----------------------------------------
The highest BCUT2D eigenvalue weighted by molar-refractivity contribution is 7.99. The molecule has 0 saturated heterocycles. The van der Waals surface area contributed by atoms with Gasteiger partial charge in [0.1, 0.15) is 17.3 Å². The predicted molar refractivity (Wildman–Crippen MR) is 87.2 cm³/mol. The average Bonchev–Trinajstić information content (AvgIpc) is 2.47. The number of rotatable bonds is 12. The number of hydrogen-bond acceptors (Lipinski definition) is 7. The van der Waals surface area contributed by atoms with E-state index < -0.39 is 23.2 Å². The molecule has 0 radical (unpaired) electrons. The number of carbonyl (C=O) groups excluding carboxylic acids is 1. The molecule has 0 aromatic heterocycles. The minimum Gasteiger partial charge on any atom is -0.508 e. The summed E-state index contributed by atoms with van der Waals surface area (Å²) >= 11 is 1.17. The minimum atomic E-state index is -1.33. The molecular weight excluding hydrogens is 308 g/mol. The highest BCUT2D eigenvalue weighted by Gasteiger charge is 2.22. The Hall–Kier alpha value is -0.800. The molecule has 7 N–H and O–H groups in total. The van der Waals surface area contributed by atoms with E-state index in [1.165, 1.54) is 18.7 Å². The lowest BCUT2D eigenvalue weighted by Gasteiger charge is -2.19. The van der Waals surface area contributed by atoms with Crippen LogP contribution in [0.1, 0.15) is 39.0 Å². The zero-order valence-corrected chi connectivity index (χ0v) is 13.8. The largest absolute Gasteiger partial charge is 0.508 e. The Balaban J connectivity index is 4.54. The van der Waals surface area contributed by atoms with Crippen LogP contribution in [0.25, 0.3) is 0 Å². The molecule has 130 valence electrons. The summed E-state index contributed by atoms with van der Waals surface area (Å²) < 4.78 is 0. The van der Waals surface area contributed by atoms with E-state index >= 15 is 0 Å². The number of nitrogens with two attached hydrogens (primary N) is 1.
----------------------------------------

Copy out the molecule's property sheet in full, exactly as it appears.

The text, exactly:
The highest BCUT2D eigenvalue weighted by molar-refractivity contribution is 7.99. The molecule has 0 saturated heterocycles. The van der Waals surface area contributed by atoms with Gasteiger partial charge in [0.1, 0.15) is 17.3 Å². The predicted molar refractivity (Wildman–Crippen MR) is 87.2 cm³/mol. The average Bonchev–Trinajstić information content (AvgIpc) is 2.47. The number of rotatable bonds is 12. The number of hydrogen-bond acceptors (Lipinski definition) is 7. The van der Waals surface area contributed by atoms with E-state index < -0.39 is 23.2 Å². The molecule has 0 radical (unpaired) electrons. The number of carbonyl (C=O) groups excluding carboxylic acids is 1. The molecule has 0 aromatic heterocycles. The minimum Gasteiger partial charge on any atom is -0.508 e. The summed E-state index contributed by atoms with van der Waals surface area (Å²) >= 11 is 1.17. The minimum atomic E-state index is -1.33. The molecular weight excluding hydrogens is 308 g/mol. The highest BCUT2D eigenvalue weighted by Gasteiger charge is 2.22. The Hall–Kier alpha value is -0.800. The molecule has 7 N–H and O–H groups in total. The van der Waals surface area contributed by atoms with E-state index in [1.165, 1.54) is 18.7 Å². The lowest BCUT2D eigenvalue weighted by Gasteiger charge is -2.19. The van der Waals surface area contributed by atoms with Crippen LogP contribution in [0.1, 0.15) is 39.0 Å². The zero-order valence-corrected chi connectivity index (χ0v) is 13.8. The largest absolute Gasteiger partial charge is 0.508 e. The Balaban J connectivity index is 4.54. The van der Waals surface area contributed by atoms with Crippen LogP contribution in [0.25, 0.3) is 0 Å². The molecule has 130 valence electrons. The summed E-state index contributed by atoms with van der Waals surface area (Å²) < 4.78 is 0. The van der Waals surface area contributed by atoms with E-state index >= 15 is 0 Å². The number of nitrogens with two attached hydrogens (primary N) is 1.